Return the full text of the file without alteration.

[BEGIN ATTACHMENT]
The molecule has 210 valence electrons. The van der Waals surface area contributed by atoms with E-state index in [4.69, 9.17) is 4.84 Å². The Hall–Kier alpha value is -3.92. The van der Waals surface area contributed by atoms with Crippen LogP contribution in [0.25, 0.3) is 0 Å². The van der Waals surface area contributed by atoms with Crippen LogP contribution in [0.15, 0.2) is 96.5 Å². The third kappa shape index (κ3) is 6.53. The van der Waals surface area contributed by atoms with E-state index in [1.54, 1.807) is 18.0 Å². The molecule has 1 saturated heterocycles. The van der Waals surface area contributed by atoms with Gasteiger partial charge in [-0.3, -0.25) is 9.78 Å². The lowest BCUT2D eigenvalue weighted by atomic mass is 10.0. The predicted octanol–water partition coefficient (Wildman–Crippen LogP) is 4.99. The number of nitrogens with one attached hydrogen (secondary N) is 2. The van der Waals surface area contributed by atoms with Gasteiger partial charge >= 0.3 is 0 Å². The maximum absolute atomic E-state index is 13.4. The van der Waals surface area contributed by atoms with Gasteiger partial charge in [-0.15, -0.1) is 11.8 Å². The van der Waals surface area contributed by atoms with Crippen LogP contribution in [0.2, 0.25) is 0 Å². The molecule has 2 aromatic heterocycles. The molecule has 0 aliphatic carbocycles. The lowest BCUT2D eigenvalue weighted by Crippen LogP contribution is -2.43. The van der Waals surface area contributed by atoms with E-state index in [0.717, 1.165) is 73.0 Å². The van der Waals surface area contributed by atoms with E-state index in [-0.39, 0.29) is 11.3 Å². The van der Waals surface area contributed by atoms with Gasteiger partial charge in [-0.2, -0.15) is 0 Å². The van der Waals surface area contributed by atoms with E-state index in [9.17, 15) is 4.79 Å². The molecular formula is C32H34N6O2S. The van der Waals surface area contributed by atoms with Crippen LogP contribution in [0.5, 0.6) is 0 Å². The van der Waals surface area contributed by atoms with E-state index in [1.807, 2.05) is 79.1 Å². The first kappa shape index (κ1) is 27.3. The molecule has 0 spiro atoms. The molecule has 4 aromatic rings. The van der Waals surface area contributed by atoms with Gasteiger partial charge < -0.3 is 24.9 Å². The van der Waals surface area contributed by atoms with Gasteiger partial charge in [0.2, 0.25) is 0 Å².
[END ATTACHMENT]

The molecule has 210 valence electrons. The van der Waals surface area contributed by atoms with E-state index in [4.69, 9.17) is 4.84 Å². The Hall–Kier alpha value is -3.92. The van der Waals surface area contributed by atoms with Crippen LogP contribution in [0.25, 0.3) is 0 Å². The van der Waals surface area contributed by atoms with Crippen LogP contribution in [0.15, 0.2) is 96.5 Å². The third kappa shape index (κ3) is 6.53. The van der Waals surface area contributed by atoms with E-state index in [1.54, 1.807) is 18.0 Å². The molecule has 1 saturated heterocycles. The van der Waals surface area contributed by atoms with Gasteiger partial charge in [-0.3, -0.25) is 9.78 Å². The lowest BCUT2D eigenvalue weighted by atomic mass is 10.0. The predicted octanol–water partition coefficient (Wildman–Crippen LogP) is 4.99. The number of nitrogens with one attached hydrogen (secondary N) is 2. The van der Waals surface area contributed by atoms with Gasteiger partial charge >= 0.3 is 0 Å². The maximum absolute atomic E-state index is 13.4. The van der Waals surface area contributed by atoms with Gasteiger partial charge in [-0.15, -0.1) is 11.8 Å². The van der Waals surface area contributed by atoms with Crippen LogP contribution in [0.2, 0.25) is 0 Å². The molecule has 2 aromatic heterocycles. The molecule has 0 aliphatic carbocycles. The lowest BCUT2D eigenvalue weighted by Crippen LogP contribution is -2.43. The van der Waals surface area contributed by atoms with E-state index in [0.717, 1.165) is 73.0 Å². The van der Waals surface area contributed by atoms with E-state index in [-0.39, 0.29) is 11.3 Å². The van der Waals surface area contributed by atoms with Gasteiger partial charge in [-0.2, -0.15) is 0 Å². The van der Waals surface area contributed by atoms with E-state index in [9.17, 15) is 4.79 Å². The molecular formula is C32H34N6O2S. The van der Waals surface area contributed by atoms with Crippen LogP contribution in [0.5, 0.6) is 0 Å². The van der Waals surface area contributed by atoms with E-state index in [1.807, 2.05) is 79.1 Å². The first kappa shape index (κ1) is 27.3. The molecule has 0 spiro atoms. The molecule has 4 aromatic rings. The van der Waals surface area contributed by atoms with Gasteiger partial charge < -0.3 is 24.9 Å². The van der Waals surface area contributed by atoms with Gasteiger partial charge in [0.2, 0.25) is 0 Å².